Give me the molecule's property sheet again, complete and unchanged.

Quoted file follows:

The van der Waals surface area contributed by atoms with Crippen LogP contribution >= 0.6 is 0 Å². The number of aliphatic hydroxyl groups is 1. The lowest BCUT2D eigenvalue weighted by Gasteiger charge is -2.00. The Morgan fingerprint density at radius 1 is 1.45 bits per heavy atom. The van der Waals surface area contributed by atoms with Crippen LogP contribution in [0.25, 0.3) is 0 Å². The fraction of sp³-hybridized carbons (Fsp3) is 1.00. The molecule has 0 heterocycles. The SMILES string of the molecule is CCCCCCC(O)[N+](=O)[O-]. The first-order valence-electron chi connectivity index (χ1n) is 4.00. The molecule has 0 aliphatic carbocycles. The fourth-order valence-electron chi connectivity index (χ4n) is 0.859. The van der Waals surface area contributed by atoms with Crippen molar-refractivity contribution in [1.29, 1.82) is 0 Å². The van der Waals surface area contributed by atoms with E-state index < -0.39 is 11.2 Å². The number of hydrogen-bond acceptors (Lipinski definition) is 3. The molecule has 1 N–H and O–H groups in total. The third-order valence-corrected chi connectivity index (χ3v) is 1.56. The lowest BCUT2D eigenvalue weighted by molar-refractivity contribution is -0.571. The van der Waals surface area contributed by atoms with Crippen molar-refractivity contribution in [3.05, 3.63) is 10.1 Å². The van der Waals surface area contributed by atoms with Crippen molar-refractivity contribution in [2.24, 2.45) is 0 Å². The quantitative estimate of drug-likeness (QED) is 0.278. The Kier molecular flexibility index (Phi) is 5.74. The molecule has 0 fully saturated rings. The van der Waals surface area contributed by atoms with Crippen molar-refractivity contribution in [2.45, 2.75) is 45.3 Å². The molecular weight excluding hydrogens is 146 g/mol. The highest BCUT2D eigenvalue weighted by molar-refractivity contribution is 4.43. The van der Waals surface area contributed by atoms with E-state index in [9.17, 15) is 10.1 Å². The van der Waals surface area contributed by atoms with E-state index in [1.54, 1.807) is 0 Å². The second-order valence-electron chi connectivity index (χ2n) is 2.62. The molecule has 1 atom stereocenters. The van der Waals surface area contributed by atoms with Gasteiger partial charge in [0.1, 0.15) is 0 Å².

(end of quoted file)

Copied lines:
The van der Waals surface area contributed by atoms with Crippen LogP contribution >= 0.6 is 0 Å². The number of aliphatic hydroxyl groups is 1. The lowest BCUT2D eigenvalue weighted by Gasteiger charge is -2.00. The Morgan fingerprint density at radius 1 is 1.45 bits per heavy atom. The van der Waals surface area contributed by atoms with Crippen LogP contribution in [0.25, 0.3) is 0 Å². The fraction of sp³-hybridized carbons (Fsp3) is 1.00. The molecule has 0 heterocycles. The SMILES string of the molecule is CCCCCCC(O)[N+](=O)[O-]. The first-order valence-electron chi connectivity index (χ1n) is 4.00. The molecule has 0 aliphatic carbocycles. The fourth-order valence-electron chi connectivity index (χ4n) is 0.859. The van der Waals surface area contributed by atoms with Crippen molar-refractivity contribution in [1.29, 1.82) is 0 Å². The van der Waals surface area contributed by atoms with E-state index < -0.39 is 11.2 Å². The number of hydrogen-bond acceptors (Lipinski definition) is 3. The molecule has 1 N–H and O–H groups in total. The third-order valence-corrected chi connectivity index (χ3v) is 1.56. The lowest BCUT2D eigenvalue weighted by molar-refractivity contribution is -0.571. The van der Waals surface area contributed by atoms with Crippen molar-refractivity contribution in [3.05, 3.63) is 10.1 Å². The van der Waals surface area contributed by atoms with Crippen molar-refractivity contribution in [2.24, 2.45) is 0 Å². The quantitative estimate of drug-likeness (QED) is 0.278. The Kier molecular flexibility index (Phi) is 5.74. The molecule has 0 fully saturated rings. The van der Waals surface area contributed by atoms with Crippen molar-refractivity contribution in [2.45, 2.75) is 45.3 Å². The molecular weight excluding hydrogens is 146 g/mol. The highest BCUT2D eigenvalue weighted by molar-refractivity contribution is 4.43. The van der Waals surface area contributed by atoms with E-state index in [9.17, 15) is 10.1 Å². The van der Waals surface area contributed by atoms with E-state index in [1.54, 1.807) is 0 Å². The second-order valence-electron chi connectivity index (χ2n) is 2.62. The molecule has 1 atom stereocenters. The van der Waals surface area contributed by atoms with Gasteiger partial charge in [0.1, 0.15) is 0 Å².